Pregnancy outcomes in women exposed in utero to diethylstilbestrol

For DES Daughters, most risks increase by a factor of more than two as compared with the risks among unexposed women

DES-pregnancy-risks chart
In utero exposure of women to DES is associated with a high lifetime risk of a broad spectrum of adverse health outcomes.

Abstract

Adverse health outcomes in women exposed in utero to diethylstilbestrol, The New England journal of medicine, NCBI PubMed PMID: 21991952, 2011 Oct.
Full text: NEJM, DOI: 10.1056/NEJMoa1013961, October 6, 2011.

BACKGROUND
Before 1971, several million women were exposed in utero to diethylstilbestrol (DES) given to their mothers to prevent pregnancy complications. Several adverse outcomes have been linked to such exposure, but their cumulative effects are not well understood.

METHODS
We combined data from three studies initiated in the 1970s with continued long-term follow-up of 4653 women exposed in utero to DES and 1927 unexposed controls. We assessed the risks of 12 adverse outcomes linked to DES exposure, including cumulative risks to 45 years of age for reproductive outcomes and to 55 years of age for other outcomes, and their relationships to the baseline presence or absence of vaginal epithelial changes, which are correlated with a higher dose of, and earlier exposure to, DES in utero.

RESULTS
Cumulative risks in women exposed to DES, as compared with those not exposed, were as follows:

  • for infertility, 33.3% vs. 15.5% (hazard ratio, 2.37; 95% confidence interval [CI], 2.05 to 2.75);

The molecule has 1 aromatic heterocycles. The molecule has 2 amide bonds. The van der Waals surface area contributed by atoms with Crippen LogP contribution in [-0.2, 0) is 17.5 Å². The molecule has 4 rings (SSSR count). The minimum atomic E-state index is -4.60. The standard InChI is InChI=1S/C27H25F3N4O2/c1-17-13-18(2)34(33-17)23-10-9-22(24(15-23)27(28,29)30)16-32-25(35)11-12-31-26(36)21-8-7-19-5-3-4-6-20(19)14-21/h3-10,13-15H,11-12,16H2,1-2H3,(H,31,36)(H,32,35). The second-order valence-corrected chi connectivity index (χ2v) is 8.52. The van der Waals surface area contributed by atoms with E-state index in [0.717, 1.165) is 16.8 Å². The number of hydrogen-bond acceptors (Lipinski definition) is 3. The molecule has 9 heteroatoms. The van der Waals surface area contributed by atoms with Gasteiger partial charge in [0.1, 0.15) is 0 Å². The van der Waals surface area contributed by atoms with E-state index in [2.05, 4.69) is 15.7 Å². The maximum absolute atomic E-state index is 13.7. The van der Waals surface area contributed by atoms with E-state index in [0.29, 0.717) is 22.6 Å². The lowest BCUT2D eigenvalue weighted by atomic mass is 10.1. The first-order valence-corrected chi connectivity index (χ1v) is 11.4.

• spontaneous abortion, 50.3% vs. 38.6% (hazard ratio, 1.64; 95% CI, 1.42 to 1.88);
  • preterm delivery, 53.3% vs. 17.8% (hazard ratio, 4.68; 95% CI, 3.74 to 5.86);
  • loss of second-trimester pregnancy, 16.4% vs. 1.7% (hazard ratio, 3.77; 95% CI, 2.56 to 5.54);
  • ectopic pregnancy, 14.6% vs. 2.9% (hazard ratio, 3.72; 95% CI, 2.58 to 5.38);
  • preeclampsia, 26.4% vs. 13.7% (hazard ratio 1.42; 95% CI, 1.07 to 1.89);
  • stillbirth, 8.9% vs. 2.6% (hazard ratio, 2.45; 95% CI, 1.33 to 4.54);
  • early menopause, 5.1% vs. 1.7% (hazard ratio, 2.35; 95% CI, 1.67 to 3.31);
  • grade 2 or higher cervical intraepithelial neoplasia, 6.9% vs. 3.4% (hazard ratio, 2.28; 95% CI, 1.59 to 3.27);
  • and breast cancer at 40 years of age or older, 3.9% vs. 2.2% (hazard ratio, 1.82; 95% CI, 1.04 to 3.18).

For most outcomes, the risks among exposed women were higher for those with vaginal epithelial changes than for those without such changes.

CONCLUSIONS
In utero exposure of women to DES is associated with a high lifetime risk of a broad spectrum of adverse health outcomes.

Discussion

Our study linked 12 adverse health outcomes in women to their exposure to DES in utero, with most risks increased by a factor of more than two as compared with the risks among unexposed women, resulting in substantial percentages of the exposed women having outcomes attributable to their exposure.

For most outcomes, risks were higher among women with vaginal epithelial changes, a histologic marker of high-dose DES exposure, than for women without this condition.

Although DES has not been prescribed for pregnant women in the United States for 40 years, adverse outcomes continue to occur in women exposed in utero, and continued monitoring, as is ongoing in this cohort, for established and unexpected adverse outcomes seems prudent.

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Author: DES Daughter

Activist, blogger and social media addict committed to shedding light on a global health scandal and dedicated to raise DES awareness.

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